How to set yourself up for bookkeeping in your small business

Ask any business owner what their least enjoyable task is, and they’ll likely say …“managing business finances”.

We get it. For many business owners, the task of keeping up to date and on track with finances is a bit of a bore and just means less time creating and doing what you love.

Managing your business finances is an important task though, as it helps keep your business running smoothly and saves you money in the long run.

You also need to be well across your accounts if you want to apply for any COVID financial relief packages, as you will need to show your income. Many COVID relief packages also require you to be GST registered.

But don’t worry if you find yourself with unorganised accounts or messy cashflow, because we have a few simple tips to help make it easier.

A small business owner managing day to day operations

Managing business finances

Most business owners are managing several departments: Marketing, sales, legal, HR, customer service, etc. It’s no wonder that the financial side of running a business can often be left a little lacking.

Throw in other factors such as multiple income streams and it can be even harder to keep on top of where the dollars are coming from and going to.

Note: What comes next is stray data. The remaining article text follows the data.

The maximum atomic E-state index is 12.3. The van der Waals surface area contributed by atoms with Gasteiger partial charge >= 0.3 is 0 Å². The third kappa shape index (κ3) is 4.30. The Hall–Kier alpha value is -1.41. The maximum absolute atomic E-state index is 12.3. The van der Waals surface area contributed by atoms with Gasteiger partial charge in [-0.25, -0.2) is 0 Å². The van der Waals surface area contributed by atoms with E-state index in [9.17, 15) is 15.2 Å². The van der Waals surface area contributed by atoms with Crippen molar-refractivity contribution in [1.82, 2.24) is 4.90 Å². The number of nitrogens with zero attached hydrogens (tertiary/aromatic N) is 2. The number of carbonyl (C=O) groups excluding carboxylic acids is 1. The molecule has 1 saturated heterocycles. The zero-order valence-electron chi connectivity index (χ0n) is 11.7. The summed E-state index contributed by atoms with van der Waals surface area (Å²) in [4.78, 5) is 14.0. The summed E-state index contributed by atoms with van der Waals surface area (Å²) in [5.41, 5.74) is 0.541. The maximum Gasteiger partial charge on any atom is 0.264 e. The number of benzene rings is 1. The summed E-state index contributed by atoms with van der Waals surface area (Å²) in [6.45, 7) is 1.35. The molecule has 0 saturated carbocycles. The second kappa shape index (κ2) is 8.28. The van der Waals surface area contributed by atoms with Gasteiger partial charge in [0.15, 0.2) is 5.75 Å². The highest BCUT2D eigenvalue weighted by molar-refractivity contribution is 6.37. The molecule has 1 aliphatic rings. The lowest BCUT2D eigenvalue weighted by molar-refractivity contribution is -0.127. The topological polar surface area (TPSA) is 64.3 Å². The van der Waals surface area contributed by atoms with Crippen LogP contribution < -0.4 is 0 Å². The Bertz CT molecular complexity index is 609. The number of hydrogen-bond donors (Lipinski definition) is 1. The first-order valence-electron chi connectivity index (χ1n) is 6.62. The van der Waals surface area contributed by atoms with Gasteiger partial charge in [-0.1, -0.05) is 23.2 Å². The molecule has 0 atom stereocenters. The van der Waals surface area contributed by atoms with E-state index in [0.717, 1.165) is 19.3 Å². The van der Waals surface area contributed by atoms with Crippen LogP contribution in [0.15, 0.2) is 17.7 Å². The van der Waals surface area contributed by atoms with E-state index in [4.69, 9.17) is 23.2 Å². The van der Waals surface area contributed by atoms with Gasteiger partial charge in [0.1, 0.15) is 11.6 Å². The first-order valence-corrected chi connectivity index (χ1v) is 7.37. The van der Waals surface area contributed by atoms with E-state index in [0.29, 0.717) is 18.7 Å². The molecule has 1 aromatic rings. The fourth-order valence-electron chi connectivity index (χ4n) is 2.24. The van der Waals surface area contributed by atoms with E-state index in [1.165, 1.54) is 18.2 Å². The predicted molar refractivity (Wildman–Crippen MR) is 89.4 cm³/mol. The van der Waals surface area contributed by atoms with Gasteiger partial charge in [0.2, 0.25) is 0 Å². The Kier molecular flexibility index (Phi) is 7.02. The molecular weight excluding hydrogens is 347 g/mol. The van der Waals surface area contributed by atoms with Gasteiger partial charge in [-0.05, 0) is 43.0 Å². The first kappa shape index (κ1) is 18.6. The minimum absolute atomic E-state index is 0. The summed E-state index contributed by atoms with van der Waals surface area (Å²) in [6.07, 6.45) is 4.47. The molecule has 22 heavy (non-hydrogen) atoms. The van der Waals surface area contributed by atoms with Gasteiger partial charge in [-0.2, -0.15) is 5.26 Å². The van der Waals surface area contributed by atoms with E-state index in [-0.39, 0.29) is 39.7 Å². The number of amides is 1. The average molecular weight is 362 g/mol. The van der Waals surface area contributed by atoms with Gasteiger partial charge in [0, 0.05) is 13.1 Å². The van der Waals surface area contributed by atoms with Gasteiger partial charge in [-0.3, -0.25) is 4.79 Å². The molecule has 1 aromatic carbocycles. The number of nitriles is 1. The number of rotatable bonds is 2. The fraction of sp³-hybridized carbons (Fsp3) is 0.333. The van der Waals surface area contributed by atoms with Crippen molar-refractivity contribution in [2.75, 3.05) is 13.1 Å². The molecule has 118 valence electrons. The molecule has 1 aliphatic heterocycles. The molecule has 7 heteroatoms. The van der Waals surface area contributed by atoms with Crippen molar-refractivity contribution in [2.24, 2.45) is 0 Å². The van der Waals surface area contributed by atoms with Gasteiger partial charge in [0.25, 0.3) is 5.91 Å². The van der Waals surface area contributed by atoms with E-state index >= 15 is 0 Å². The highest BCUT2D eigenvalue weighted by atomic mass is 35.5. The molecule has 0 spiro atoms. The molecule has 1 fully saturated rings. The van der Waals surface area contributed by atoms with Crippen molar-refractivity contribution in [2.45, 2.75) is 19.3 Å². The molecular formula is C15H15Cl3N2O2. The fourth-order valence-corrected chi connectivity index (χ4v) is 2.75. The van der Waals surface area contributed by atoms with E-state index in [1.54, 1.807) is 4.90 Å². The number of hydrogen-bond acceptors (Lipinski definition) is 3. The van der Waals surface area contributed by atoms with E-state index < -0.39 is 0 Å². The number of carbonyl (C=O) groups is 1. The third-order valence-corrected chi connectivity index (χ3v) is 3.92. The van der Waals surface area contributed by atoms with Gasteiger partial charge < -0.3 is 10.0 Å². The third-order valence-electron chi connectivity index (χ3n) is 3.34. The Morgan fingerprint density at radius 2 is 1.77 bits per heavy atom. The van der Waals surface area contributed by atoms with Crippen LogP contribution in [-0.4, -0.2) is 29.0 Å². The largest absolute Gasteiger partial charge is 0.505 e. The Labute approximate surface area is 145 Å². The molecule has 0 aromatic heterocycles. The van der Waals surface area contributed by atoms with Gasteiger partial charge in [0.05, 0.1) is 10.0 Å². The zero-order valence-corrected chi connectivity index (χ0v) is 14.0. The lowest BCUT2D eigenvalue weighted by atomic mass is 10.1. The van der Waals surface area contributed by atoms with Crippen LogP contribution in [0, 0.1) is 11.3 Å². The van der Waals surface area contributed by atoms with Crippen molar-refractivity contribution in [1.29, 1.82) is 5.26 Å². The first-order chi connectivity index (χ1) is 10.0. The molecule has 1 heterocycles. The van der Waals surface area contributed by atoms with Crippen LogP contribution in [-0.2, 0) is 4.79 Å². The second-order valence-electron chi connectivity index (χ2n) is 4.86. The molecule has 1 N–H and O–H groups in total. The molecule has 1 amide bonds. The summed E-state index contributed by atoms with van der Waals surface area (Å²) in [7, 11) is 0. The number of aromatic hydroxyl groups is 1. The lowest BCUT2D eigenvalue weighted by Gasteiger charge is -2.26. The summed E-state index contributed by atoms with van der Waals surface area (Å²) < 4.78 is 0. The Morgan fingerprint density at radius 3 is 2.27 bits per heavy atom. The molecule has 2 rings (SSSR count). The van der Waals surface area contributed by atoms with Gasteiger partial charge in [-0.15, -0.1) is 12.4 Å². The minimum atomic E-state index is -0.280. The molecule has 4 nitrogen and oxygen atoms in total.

Whether your side hustle has grown suddenly or your established business has never had good record keeping, it’s never too late to start to get financially organised. I promise: As experienced bookkeepers, we don’t judge!

6 easy bookkeeping tips for entrepreneurs and small business owners

If the words ‘budget’ and ‘cash forecast’ make you shudder, that’s okay. You're good at what you do, whether it’s running a hair salon, making jewellery, creating art or music, running a legal firm, producing a line of handbags or any other business. You're not expected to be a whizz at spreadsheets too!

That’s where our team at Counting Clouds can help, since we're experienced in helping small business owners run and grow their businesses and make sense of their business finances.

Whatever your business type, these 6 tips will help your business to thrive.

1. Have separate bank accounts

One of the simplest ways to get financially organised is to ensure your business has a separate bank account to your own personal accounts. Whether your business is currently a side hustle or a fully-fledged business turning over six figures, you need to ensure you set up a separate account. This can be with the same bank or a different bank - It’s up to you.

Having a separate account will make it so much easier to reconcile incomings and outgoings, plus you will be able to see how much money you actually have in your business.

2. Gather and file receipts

If your receipt keeping looks like the pile of paper on the living room floor on Christmas day, then it’s time to find a better system!

Why is it so important to keep receipts? As well as making your life easier, it helps you to manage your cash flow and meet your tax obligations.

By law you must:

  • Explain all transactions
  • Keep records in writing (electronic or paper)
  • Keep records in English or in a form that can be easily converted
  • Keep records for five years (and some records may need to be kept longer)

You can keep many business transactions in electronic form, but paper records are better than nothing.